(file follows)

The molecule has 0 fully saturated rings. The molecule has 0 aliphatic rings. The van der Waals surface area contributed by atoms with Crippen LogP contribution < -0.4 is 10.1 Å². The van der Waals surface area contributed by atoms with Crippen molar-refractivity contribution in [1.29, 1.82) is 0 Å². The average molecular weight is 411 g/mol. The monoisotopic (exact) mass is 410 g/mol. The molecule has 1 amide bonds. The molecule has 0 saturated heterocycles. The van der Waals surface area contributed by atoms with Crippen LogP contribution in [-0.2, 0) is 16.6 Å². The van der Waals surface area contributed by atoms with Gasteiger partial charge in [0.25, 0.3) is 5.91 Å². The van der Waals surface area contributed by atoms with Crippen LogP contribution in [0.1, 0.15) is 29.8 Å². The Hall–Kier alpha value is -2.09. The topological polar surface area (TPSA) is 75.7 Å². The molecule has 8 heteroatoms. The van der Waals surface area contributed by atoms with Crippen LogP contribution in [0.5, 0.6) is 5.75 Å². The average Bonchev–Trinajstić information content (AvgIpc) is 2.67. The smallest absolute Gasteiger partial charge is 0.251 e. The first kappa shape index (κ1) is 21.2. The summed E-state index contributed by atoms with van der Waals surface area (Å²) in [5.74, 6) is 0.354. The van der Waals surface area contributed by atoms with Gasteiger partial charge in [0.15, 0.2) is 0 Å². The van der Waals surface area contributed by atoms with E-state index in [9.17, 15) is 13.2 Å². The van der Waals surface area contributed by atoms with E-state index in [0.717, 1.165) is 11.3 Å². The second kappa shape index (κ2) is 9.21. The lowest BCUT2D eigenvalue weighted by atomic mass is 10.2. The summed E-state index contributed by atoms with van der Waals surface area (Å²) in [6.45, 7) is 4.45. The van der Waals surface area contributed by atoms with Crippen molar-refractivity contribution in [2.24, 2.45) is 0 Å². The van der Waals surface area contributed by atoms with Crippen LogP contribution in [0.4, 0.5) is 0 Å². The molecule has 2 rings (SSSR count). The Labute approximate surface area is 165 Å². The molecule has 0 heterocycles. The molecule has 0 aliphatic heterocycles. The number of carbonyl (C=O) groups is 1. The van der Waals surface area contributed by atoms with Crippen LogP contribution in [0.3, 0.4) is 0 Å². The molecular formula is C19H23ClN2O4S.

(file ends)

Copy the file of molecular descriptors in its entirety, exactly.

The molecule has 0 fully saturated rings. The molecule has 0 aliphatic rings. The van der Waals surface area contributed by atoms with Crippen LogP contribution < -0.4 is 10.1 Å². The van der Waals surface area contributed by atoms with Crippen molar-refractivity contribution in [1.29, 1.82) is 0 Å². The average molecular weight is 411 g/mol. The monoisotopic (exact) mass is 410 g/mol. The molecule has 1 amide bonds. The molecule has 0 saturated heterocycles. The van der Waals surface area contributed by atoms with Crippen LogP contribution in [-0.2, 0) is 16.6 Å². The van der Waals surface area contributed by atoms with Gasteiger partial charge in [0.25, 0.3) is 5.91 Å². The van der Waals surface area contributed by atoms with Crippen LogP contribution in [0.1, 0.15) is 29.8 Å². The Hall–Kier alpha value is -2.09. The topological polar surface area (TPSA) is 75.7 Å². The molecule has 8 heteroatoms. The van der Waals surface area contributed by atoms with Crippen LogP contribution in [0.5, 0.6) is 5.75 Å². The average Bonchev–Trinajstić information content (AvgIpc) is 2.67. The smallest absolute Gasteiger partial charge is 0.251 e. The first kappa shape index (κ1) is 21.2. The summed E-state index contributed by atoms with van der Waals surface area (Å²) in [5.74, 6) is 0.354. The van der Waals surface area contributed by atoms with Gasteiger partial charge in [0.15, 0.2) is 0 Å². The van der Waals surface area contributed by atoms with E-state index in [9.17, 15) is 13.2 Å². The van der Waals surface area contributed by atoms with E-state index in [0.717, 1.165) is 11.3 Å². The second kappa shape index (κ2) is 9.21. The lowest BCUT2D eigenvalue weighted by atomic mass is 10.2. The summed E-state index contributed by atoms with van der Waals surface area (Å²) in [6.45, 7) is 4.45. The van der Waals surface area contributed by atoms with Crippen molar-refractivity contribution in [2.24, 2.45) is 0 Å². The van der Waals surface area contributed by atoms with Crippen LogP contribution in [0.4, 0.5) is 0 Å². The molecule has 2 rings (SSSR count). The Labute approximate surface area is 165 Å². The molecule has 0 heterocycles. The molecule has 0 aliphatic heterocycles. The number of carbonyl (C=O) groups is 1. The van der Waals surface area contributed by atoms with Crippen LogP contribution in [0.3, 0.4) is 0 Å². The molecular formula is C19H23ClN2O4S.